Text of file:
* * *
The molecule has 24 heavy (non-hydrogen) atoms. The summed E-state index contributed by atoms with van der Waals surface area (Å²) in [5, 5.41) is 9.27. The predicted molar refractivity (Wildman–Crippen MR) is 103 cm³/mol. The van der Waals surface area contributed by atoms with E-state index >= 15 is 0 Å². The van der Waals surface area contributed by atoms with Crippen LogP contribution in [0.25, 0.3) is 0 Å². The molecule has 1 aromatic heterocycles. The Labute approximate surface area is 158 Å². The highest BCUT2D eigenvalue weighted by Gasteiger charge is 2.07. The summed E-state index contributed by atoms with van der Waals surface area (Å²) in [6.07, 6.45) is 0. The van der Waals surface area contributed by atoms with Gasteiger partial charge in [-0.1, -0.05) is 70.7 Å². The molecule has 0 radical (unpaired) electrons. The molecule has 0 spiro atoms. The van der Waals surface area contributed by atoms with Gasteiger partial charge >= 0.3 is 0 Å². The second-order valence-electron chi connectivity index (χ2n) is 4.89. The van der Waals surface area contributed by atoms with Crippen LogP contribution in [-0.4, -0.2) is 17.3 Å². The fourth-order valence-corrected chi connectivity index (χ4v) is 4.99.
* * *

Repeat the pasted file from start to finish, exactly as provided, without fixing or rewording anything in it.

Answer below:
The molecule has 24 heavy (non-hydrogen) atoms. The summed E-state index contributed by atoms with van der Waals surface area (Å²) in [5, 5.41) is 9.27. The predicted molar refractivity (Wildman–Crippen MR) is 103 cm³/mol. The van der Waals surface area contributed by atoms with E-state index >= 15 is 0 Å². The van der Waals surface area contributed by atoms with Crippen LogP contribution in [0.25, 0.3) is 0 Å². The molecule has 1 aromatic heterocycles. The Labute approximate surface area is 158 Å². The highest BCUT2D eigenvalue weighted by Gasteiger charge is 2.07. The summed E-state index contributed by atoms with van der Waals surface area (Å²) in [6.07, 6.45) is 0. The van der Waals surface area contributed by atoms with Gasteiger partial charge in [-0.1, -0.05) is 70.7 Å². The molecule has 0 radical (unpaired) electrons. The molecule has 0 spiro atoms. The van der Waals surface area contributed by atoms with Gasteiger partial charge >= 0.3 is 0 Å². The second-order valence-electron chi connectivity index (χ2n) is 4.89. The van der Waals surface area contributed by atoms with Crippen LogP contribution in [-0.4, -0.2) is 17.3 Å². The fourth-order valence-corrected chi connectivity index (χ4v) is 4.99.